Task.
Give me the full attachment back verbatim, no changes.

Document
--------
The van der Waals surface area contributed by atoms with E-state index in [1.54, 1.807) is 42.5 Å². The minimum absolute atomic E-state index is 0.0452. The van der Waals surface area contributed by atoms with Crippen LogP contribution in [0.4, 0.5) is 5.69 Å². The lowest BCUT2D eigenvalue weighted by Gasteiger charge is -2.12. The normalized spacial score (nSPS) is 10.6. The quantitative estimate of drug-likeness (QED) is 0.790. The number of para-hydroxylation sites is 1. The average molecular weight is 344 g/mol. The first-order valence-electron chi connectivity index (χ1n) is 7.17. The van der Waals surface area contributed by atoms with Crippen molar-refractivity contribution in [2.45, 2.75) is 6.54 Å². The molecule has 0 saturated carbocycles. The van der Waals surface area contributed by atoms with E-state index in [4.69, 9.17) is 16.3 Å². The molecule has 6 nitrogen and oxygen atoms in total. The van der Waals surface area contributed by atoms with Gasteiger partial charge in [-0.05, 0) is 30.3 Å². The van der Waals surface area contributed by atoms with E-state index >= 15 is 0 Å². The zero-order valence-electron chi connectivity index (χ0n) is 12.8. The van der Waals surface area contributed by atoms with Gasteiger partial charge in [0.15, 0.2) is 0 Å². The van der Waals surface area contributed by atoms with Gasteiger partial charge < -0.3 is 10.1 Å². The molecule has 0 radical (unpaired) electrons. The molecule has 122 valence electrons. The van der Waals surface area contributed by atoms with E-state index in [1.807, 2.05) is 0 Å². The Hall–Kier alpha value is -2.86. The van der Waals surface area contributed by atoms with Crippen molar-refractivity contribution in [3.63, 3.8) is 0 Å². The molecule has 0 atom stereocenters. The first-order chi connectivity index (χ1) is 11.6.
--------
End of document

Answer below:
The van der Waals surface area contributed by atoms with E-state index in [1.54, 1.807) is 42.5 Å². The minimum absolute atomic E-state index is 0.0452. The van der Waals surface area contributed by atoms with Crippen LogP contribution in [0.4, 0.5) is 5.69 Å². The lowest BCUT2D eigenvalue weighted by Gasteiger charge is -2.12. The normalized spacial score (nSPS) is 10.6. The quantitative estimate of drug-likeness (QED) is 0.790. The number of para-hydroxylation sites is 1. The average molecular weight is 344 g/mol. The first-order valence-electron chi connectivity index (χ1n) is 7.17. The van der Waals surface area contributed by atoms with Crippen molar-refractivity contribution in [2.45, 2.75) is 6.54 Å². The molecule has 0 saturated carbocycles. The van der Waals surface area contributed by atoms with E-state index in [4.69, 9.17) is 16.3 Å². The molecule has 6 nitrogen and oxygen atoms in total. The van der Waals surface area contributed by atoms with Gasteiger partial charge in [-0.05, 0) is 30.3 Å². The van der Waals surface area contributed by atoms with E-state index >= 15 is 0 Å². The zero-order valence-electron chi connectivity index (χ0n) is 12.8. The van der Waals surface area contributed by atoms with Gasteiger partial charge in [0.15, 0.2) is 0 Å². The van der Waals surface area contributed by atoms with Gasteiger partial charge < -0.3 is 10.1 Å². The molecule has 0 radical (unpaired) electrons. The molecule has 122 valence electrons. The van der Waals surface area contributed by atoms with E-state index in [1.807, 2.05) is 0 Å². The Hall–Kier alpha value is -2.86. The van der Waals surface area contributed by atoms with Crippen molar-refractivity contribution in [3.63, 3.8) is 0 Å². The molecule has 0 atom stereocenters. The first-order chi connectivity index (χ1) is 11.6.